“I don’t think anyone can honestly tell you how a court would [decide] if it was asked to review any of these restrictions,” he said.
“This is something new, this is a once-in-a-century pandemic," he added. "We don’t have a lot of current case law and precedent we can go by.”
The First Amendment provides freedom of association, and someone may assume that if they want to gather with friends, they do not have to ask the state to do so, said Silverglate, but in a public health emergency, an individual may have to do just that.
“A lot depends on the current atmosphere,” he said. “If the virus is resurgent, as we know it is, that gives the state and city more of an edge.”
Walsh said he understood the need to socialize "but right now we need to focus on activities” that aren’t high-risk for spreading the virus.
“If you are thinking about going to a house party, just don’t think about the people at the party,” said the mayor.
Rather, Walsh said, residents should be mindful of all the people a party guest may later pass the virus to.
The mayor also said there will be “spot checks” at restaurants to ensure they’re following the rules on capacity limits at tables and mask wearing.
Earlier this month, Boston decided to delay the return of in-person schooling for most students after the positivity rate went over 4 percent. With virus numbers climbing, Walsh was asked at what point he would consider shutting the economy down again.
“It’s a hard question to answer right now — I’m hoping we won’t get there,” he said.
Walsh urged residents to think beyond themselves in complying with the rules.
“Think about our needs as a city to prevent another surge” and avoid another large-scale shutdown of businesses, Walsh said. “Our rates are going in the wrong direction. . . . To have in-person learning [in schools] we need to take this virus seriously.”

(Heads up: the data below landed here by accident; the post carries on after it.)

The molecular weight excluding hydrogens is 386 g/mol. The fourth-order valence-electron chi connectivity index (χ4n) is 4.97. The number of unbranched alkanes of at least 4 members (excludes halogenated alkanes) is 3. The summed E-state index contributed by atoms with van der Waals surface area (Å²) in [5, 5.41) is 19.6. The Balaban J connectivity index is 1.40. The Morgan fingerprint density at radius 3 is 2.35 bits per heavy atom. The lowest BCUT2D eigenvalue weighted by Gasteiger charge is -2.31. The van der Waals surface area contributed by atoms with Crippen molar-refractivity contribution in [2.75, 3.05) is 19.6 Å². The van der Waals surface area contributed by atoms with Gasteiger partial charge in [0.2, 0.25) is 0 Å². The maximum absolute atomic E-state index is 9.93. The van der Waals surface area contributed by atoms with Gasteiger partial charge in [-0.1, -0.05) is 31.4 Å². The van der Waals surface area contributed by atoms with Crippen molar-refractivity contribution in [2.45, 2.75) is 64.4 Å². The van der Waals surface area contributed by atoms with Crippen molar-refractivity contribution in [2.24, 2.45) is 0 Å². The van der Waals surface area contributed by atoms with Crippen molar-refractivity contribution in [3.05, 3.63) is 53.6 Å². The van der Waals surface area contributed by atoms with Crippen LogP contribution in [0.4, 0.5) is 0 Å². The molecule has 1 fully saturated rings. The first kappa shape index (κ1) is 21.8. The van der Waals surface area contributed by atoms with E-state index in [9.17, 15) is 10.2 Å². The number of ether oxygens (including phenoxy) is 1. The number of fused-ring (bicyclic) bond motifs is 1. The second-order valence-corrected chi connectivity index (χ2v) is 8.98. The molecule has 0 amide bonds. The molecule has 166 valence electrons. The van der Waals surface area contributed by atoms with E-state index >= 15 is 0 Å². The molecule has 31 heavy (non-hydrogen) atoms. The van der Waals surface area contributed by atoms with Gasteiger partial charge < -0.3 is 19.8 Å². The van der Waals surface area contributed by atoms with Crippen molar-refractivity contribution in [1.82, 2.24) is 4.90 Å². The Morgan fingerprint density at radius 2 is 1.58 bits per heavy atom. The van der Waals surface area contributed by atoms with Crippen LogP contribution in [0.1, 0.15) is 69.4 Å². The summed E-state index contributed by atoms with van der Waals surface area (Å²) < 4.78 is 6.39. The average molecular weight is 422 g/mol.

He warned that the consequences of flouting the rules could be dire.
“If we don’t do what we need to do, and we don’t start to take responsibility as individuals," Walsh said, he’ll have to return to the podium to “talk about shutting down the city again.”
The mayor noted that surges of the virus are happening around the country and globally.
“Look at what’s happening in England,” Walsh said. “Look what’s happening in Spain. Look what’s happening in Italy. Look what’s happening right here in the United States of America in New York City, in Denver, many cities in Florida. We are still very much in the battle with this virus.”
In London, new restrictions announced this week prohibit people from different households to meet indoors. Meanwhile, French President Emmanuel Macron on Wednesday imposed a curfew of 9 p.m. to 6 a.m. in Paris, while officials closed bars and clubs in Prague and Liverpool, according to The New York Times.
Marty Martinez, Walsh’s health and human services chief, said that at the peak of the pandemic, there were more than 570 Boston residents in hospital intensive care units. While today that number is in the 30s, a month ago it was in the single digits, said Martinez.
“Right now it’s still contained, but it doesn’t mean we’re not concerned about the upticks we’re starting to see,” he said.
Martinez said that starting Friday, there will be an online dashboard detailing COVID-19 cases within Boston Public Schools.
Walsh, who said he is now tested for COVID-19 about every two weeks, indicated that he plans to announce guidelines for Halloween trick-or-treating in the city next week.